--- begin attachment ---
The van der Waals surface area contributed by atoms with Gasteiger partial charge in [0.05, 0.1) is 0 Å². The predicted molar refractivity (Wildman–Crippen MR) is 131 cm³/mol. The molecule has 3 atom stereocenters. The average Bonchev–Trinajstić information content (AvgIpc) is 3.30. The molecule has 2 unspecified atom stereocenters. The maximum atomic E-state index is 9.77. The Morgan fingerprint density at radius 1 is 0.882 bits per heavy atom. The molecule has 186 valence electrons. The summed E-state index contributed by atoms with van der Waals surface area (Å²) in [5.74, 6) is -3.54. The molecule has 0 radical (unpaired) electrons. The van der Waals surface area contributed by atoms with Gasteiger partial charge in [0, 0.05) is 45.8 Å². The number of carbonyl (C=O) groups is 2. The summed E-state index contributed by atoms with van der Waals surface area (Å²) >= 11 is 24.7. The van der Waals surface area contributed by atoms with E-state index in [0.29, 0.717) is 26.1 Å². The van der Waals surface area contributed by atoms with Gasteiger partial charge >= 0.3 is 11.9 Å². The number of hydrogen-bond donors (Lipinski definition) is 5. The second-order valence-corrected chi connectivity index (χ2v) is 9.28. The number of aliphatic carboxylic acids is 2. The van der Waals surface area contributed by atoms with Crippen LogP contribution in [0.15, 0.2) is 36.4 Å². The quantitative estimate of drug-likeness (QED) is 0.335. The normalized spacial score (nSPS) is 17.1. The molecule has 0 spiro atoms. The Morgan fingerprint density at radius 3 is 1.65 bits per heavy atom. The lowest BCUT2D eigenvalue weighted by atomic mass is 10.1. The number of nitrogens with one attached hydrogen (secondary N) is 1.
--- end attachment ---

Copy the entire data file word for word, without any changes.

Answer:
The van der Waals surface area contributed by atoms with Gasteiger partial charge in [0.05, 0.1) is 0 Å². The predicted molar refractivity (Wildman–Crippen MR) is 131 cm³/mol. The molecule has 3 atom stereocenters. The average Bonchev–Trinajstić information content (AvgIpc) is 3.30. The molecule has 2 unspecified atom stereocenters. The maximum atomic E-state index is 9.77. The Morgan fingerprint density at radius 1 is 0.882 bits per heavy atom. The molecule has 186 valence electrons. The summed E-state index contributed by atoms with van der Waals surface area (Å²) in [5.74, 6) is -3.54. The molecule has 0 radical (unpaired) electrons. The van der Waals surface area contributed by atoms with Gasteiger partial charge in [0, 0.05) is 45.8 Å². The number of carbonyl (C=O) groups is 2. The summed E-state index contributed by atoms with van der Waals surface area (Å²) >= 11 is 24.7. The van der Waals surface area contributed by atoms with E-state index in [0.29, 0.717) is 26.1 Å². The van der Waals surface area contributed by atoms with Gasteiger partial charge >= 0.3 is 11.9 Å². The number of hydrogen-bond donors (Lipinski definition) is 5. The second-order valence-corrected chi connectivity index (χ2v) is 9.28. The number of aliphatic carboxylic acids is 2. The van der Waals surface area contributed by atoms with Crippen LogP contribution in [0.15, 0.2) is 36.4 Å². The quantitative estimate of drug-likeness (QED) is 0.335. The normalized spacial score (nSPS) is 17.1. The molecule has 0 spiro atoms. The Morgan fingerprint density at radius 3 is 1.65 bits per heavy atom. The lowest BCUT2D eigenvalue weighted by atomic mass is 10.1. The number of nitrogens with one attached hydrogen (secondary N) is 1.